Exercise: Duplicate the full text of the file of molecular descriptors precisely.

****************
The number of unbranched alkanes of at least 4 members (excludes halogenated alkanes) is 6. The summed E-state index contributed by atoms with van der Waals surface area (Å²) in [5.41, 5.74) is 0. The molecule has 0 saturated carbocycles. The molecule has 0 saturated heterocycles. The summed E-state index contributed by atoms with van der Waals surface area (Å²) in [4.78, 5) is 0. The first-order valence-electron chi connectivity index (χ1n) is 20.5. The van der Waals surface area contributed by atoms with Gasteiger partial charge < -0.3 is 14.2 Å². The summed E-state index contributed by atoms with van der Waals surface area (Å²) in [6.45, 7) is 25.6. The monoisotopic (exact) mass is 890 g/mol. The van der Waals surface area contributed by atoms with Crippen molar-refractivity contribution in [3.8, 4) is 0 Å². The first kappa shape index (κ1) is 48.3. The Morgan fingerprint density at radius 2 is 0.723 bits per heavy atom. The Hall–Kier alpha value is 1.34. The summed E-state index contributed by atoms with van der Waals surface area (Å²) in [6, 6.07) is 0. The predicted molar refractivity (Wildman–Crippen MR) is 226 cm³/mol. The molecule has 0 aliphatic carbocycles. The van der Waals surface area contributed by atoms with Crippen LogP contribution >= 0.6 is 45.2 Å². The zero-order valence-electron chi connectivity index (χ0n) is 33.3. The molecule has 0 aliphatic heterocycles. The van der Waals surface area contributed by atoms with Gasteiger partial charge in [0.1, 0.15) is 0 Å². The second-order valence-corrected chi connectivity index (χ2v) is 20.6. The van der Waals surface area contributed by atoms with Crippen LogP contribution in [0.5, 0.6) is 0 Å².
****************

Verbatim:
The number of unbranched alkanes of at least 4 members (excludes halogenated alkanes) is 6. The summed E-state index contributed by atoms with van der Waals surface area (Å²) in [5.41, 5.74) is 0. The molecule has 0 saturated carbocycles. The molecule has 0 saturated heterocycles. The summed E-state index contributed by atoms with van der Waals surface area (Å²) in [4.78, 5) is 0. The first-order valence-electron chi connectivity index (χ1n) is 20.5. The van der Waals surface area contributed by atoms with Gasteiger partial charge < -0.3 is 14.2 Å². The summed E-state index contributed by atoms with van der Waals surface area (Å²) in [6.45, 7) is 25.6. The monoisotopic (exact) mass is 890 g/mol. The van der Waals surface area contributed by atoms with Crippen molar-refractivity contribution in [3.8, 4) is 0 Å². The first kappa shape index (κ1) is 48.3. The Morgan fingerprint density at radius 2 is 0.723 bits per heavy atom. The Hall–Kier alpha value is 1.34. The summed E-state index contributed by atoms with van der Waals surface area (Å²) in [6, 6.07) is 0. The predicted molar refractivity (Wildman–Crippen MR) is 226 cm³/mol. The molecule has 0 aliphatic carbocycles. The van der Waals surface area contributed by atoms with Crippen LogP contribution >= 0.6 is 45.2 Å². The zero-order valence-electron chi connectivity index (χ0n) is 33.3. The molecule has 0 aliphatic heterocycles. The van der Waals surface area contributed by atoms with Gasteiger partial charge in [0.1, 0.15) is 0 Å². The second-order valence-corrected chi connectivity index (χ2v) is 20.6. The van der Waals surface area contributed by atoms with Crippen LogP contribution in [0.5, 0.6) is 0 Å².